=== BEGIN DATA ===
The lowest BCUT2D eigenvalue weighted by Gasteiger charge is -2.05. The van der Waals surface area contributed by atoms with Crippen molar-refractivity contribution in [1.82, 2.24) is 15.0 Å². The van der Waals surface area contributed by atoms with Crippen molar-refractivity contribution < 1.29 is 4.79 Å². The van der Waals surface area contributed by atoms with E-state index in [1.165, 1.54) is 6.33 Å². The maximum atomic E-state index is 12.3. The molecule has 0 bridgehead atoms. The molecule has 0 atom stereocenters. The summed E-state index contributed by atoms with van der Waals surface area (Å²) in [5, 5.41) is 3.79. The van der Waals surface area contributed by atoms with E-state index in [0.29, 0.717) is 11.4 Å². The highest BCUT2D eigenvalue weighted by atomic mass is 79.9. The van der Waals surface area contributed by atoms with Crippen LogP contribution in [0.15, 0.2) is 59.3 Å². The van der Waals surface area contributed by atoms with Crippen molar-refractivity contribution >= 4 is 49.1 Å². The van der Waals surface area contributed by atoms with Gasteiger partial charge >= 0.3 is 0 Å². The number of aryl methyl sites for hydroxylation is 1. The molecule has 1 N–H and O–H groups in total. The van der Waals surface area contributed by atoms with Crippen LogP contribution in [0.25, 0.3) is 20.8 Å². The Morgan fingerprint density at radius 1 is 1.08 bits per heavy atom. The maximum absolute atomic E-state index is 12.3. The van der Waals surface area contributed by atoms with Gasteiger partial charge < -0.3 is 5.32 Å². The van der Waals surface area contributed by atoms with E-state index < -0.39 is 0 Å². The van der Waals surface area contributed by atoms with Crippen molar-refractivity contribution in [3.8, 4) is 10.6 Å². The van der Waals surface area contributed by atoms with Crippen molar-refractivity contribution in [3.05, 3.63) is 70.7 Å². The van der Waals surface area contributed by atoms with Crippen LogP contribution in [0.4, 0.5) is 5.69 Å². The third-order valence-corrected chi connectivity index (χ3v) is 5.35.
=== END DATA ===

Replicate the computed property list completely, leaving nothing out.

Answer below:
The lowest BCUT2D eigenvalue weighted by Gasteiger charge is -2.05. The van der Waals surface area contributed by atoms with Crippen molar-refractivity contribution in [1.82, 2.24) is 15.0 Å². The van der Waals surface area contributed by atoms with Crippen molar-refractivity contribution < 1.29 is 4.79 Å². The van der Waals surface area contributed by atoms with E-state index in [1.165, 1.54) is 6.33 Å². The maximum atomic E-state index is 12.3. The molecule has 0 bridgehead atoms. The molecule has 0 atom stereocenters. The summed E-state index contributed by atoms with van der Waals surface area (Å²) in [5, 5.41) is 3.79. The van der Waals surface area contributed by atoms with E-state index in [0.29, 0.717) is 11.4 Å². The highest BCUT2D eigenvalue weighted by atomic mass is 79.9. The van der Waals surface area contributed by atoms with Crippen LogP contribution in [0.15, 0.2) is 59.3 Å². The van der Waals surface area contributed by atoms with Crippen molar-refractivity contribution >= 4 is 49.1 Å². The van der Waals surface area contributed by atoms with Gasteiger partial charge >= 0.3 is 0 Å². The number of aryl methyl sites for hydroxylation is 1. The molecule has 1 N–H and O–H groups in total. The van der Waals surface area contributed by atoms with Crippen LogP contribution in [0.25, 0.3) is 20.8 Å². The Morgan fingerprint density at radius 1 is 1.08 bits per heavy atom. The maximum absolute atomic E-state index is 12.3. The van der Waals surface area contributed by atoms with Gasteiger partial charge < -0.3 is 5.32 Å². The van der Waals surface area contributed by atoms with E-state index < -0.39 is 0 Å². The van der Waals surface area contributed by atoms with Crippen molar-refractivity contribution in [3.8, 4) is 10.6 Å². The van der Waals surface area contributed by atoms with Crippen molar-refractivity contribution in [3.05, 3.63) is 70.7 Å². The van der Waals surface area contributed by atoms with Crippen LogP contribution in [0.4, 0.5) is 5.69 Å². The third-order valence-corrected chi connectivity index (χ3v) is 5.35.